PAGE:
Sitecore Best Practices: Information Architecture

The Sitecore Best Practice Blogs (http://www.sitecore.net/en/Community/Best-Practice-Blogs.aspx) obsolete this blog post.

This post about information architecture is one in a series of blog posts listing Sitecore Best Practices. Not all of these are specific to Sitecore, and in no specific order:

  • When defining requirements, focus on information architecture, which includes data template and standard values definitions including workflow, layout details, and insert options, the content tree, and other relations between items.
  • For performance and usability, attempt to implement balanced tree, where most items have a few children, some items have dozens of children, few items have hundreds of children, and no items have thousands of children. Avoid data structures that could require presentation or other components to iterate over large numbers of items to perform common tasks. Consider performance usability when opening a file system directory that contains hundreds of entries – it becomes impossible to find anything.
  • Avoid information architectures based on specific technologies. Don’t base data structures on what makes sense to the developer; ensure that data structures makes sense to users and result in friendly URLs.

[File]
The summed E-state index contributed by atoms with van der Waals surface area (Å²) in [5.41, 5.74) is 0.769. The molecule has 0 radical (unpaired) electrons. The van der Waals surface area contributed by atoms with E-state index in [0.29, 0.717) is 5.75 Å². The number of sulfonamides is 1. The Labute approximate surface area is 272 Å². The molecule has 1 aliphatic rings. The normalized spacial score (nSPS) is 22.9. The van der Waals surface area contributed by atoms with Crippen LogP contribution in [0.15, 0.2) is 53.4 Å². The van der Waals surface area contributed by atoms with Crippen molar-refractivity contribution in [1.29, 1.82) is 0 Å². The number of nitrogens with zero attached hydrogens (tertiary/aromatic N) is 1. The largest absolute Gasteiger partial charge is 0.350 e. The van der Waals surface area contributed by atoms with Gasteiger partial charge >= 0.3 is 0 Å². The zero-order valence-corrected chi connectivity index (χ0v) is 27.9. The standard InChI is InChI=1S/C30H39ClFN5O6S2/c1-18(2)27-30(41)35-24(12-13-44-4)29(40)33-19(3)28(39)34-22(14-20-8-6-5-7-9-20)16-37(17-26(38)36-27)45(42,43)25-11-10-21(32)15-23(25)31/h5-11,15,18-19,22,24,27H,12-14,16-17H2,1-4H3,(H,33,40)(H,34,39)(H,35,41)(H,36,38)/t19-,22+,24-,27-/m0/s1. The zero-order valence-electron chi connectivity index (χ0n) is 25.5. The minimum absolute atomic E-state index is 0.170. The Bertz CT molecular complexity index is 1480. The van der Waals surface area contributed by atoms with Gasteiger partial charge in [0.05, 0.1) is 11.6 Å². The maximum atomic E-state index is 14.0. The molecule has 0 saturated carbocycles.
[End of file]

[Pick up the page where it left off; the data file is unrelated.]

• Consider first implementing presentation wireframes to develop a foundation and evaluate presentation options, and then add more complex data types, markup, functionality, languages, and applications.
  • When defining information architecture, try to use security inheritance.
  • Separate data into fields as much as possible without affecting performance and usability.
  • Implement repeating fields as multi-select lists, child items, using an iframe field, custom editor, or custom field type to edit an XML field value.
  • Store relational data that does not require CMS services such as versioning, translation, publishing, and workflow in a relational database, not in Sitecore.
  • If the number of fields affects performance, consider replacing fields with child items.